What we're doing here is facing it. When you can see, when you've got the stone in, you have this lovely,
authentic, dry stone wall effect.
And, you know, you've got the stability with the muck in the back,
and you've got less stone,
so all round, it's a great way of facing a tank like this.
While Harry keeps chipping away at the stonework,
David needs to make a start on measuring out the formal garden beds.
You're looking very studious. I don't think I've ever seen you like that.
Check me out. Man with a plan.
And a scale ruler. Look. Blimey, that's seen better days.
It's Paul's, so he's probably written the numbers on, hasn't he?
Well, perfect you're over here, we've got some lines and symmetry...
Straight lines, I'm not very good at straight lines, I promise you.
-They cost more, don't they?
-They're very difficult.
The formal part of the Rich brothers' garden design is made up of four
symmetrical planting beds.
These will create avenues and vistas up and down the garden.
So, that's going to be our point to go off.
And for the symmetry to work, they need to be meticulously laid out.
-So, roughly, if we say about here...
-Right, if that's approximately there...
-It'll be perfect.
And Charlie seems to have forgotten who's supposed to be the boss.
Get that cane in a bit further, you.
That's about as much as I've got.
You have the bit that's going to get into a knot.
Whoa, whoa, whoa.
Just get on with it! Sometime today would be good.
Going as fast as I can.
When you're marking out,
especially when it's a formal garden with right angles,
you've got to make sure that you're getting right angles,
because you don't want the square to look like it's been squished.
So, it's measure and measure and double-check,
before you start cutting the flower beds out.
With their four elegant, symmetrical beds,
the boys are hoping to evoke the spirit of the great Italian formal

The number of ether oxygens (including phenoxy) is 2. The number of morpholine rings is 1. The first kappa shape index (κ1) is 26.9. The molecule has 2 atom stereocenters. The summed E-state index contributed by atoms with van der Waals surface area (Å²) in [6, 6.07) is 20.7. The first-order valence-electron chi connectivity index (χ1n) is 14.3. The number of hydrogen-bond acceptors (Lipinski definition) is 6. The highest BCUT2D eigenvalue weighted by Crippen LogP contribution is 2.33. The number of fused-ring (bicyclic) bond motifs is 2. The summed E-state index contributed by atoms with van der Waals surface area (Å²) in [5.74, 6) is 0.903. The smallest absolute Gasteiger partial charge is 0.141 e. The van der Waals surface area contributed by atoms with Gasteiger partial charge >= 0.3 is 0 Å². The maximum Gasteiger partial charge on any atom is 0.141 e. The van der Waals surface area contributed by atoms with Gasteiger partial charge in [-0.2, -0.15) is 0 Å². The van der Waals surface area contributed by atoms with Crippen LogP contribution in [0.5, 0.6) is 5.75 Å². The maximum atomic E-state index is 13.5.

The classic Italian garden style, like the one at Hever Castle,
is characterised by wide avenues, neatly clipped evergreen plants
and ornate statues.
Completed in 1908,
the garden was built to display William Waldorf Astor's collection
of Italian sculptures.
The long, sweeping lawns and topiary borders draw the eye.
And the statues are used to create focal points.
Water is also a must, whether it's a playful fountain to delight visitors,
or a tranquil pool for contemplation.
Italian gardens were places of romance intended for the pleasure of
the view and the enjoyment of the sights, sounds
and smells of the garden itself.
Back in Fareham, the brothers have used these Italian design principles
to divide the space and add depth to the garden.
One of the main issues with this garden was that it was quite long, but quite thin, so what we've done
here, and you can tell it's happening already,
is that actually by creating these little points of interest,
it's stopping our eye, slowing it down, and you're creating that journey through,
so it actually gives the impression that it's a lot wider than it is.
-The masterpiece is finished.
Hiring the digger was an unexpected cost
and the team need to get their money's worth.
So, with the garden beds finally laid out to David's satisfaction,
the digger can do its worst.
With so much to do,
Harry has left Joe to complete the facing on the water feature.
We're nearly there now. Just get round this corner.
Get the top on. Job done.
And the brothers set to work on finishing the dry stone wall by
capping it with some large,
informal limestone coping stones that perfectly complement their
design ideas for the informal part of the garden.
With these walls, we wanted to double them up as seating,
because we know Vanessa and Alan will have guests round,
and these are perfect ways of maximising seating space.
But what we didn't want to do was cope it with quite a modern slab,
because that wouldn't tie in with our Italian style, would it?
Yeah, it's got a lovely, kind of, authentic feeling, hasn't it?
I think what's so nice then, when you have these larger slabs,
it has these lovely little pockets where we'll look to plant it up,
put some soil in, so over time, it's going to naturalise and they'll
have this lovely, old-looking stone wall set within this rural
Coping stones are a way of capping a stone wall to stop erosion from
the wind and rain. But tiles, slate, metal, concrete,
or even wood can also be used.
Some could say that we are coping.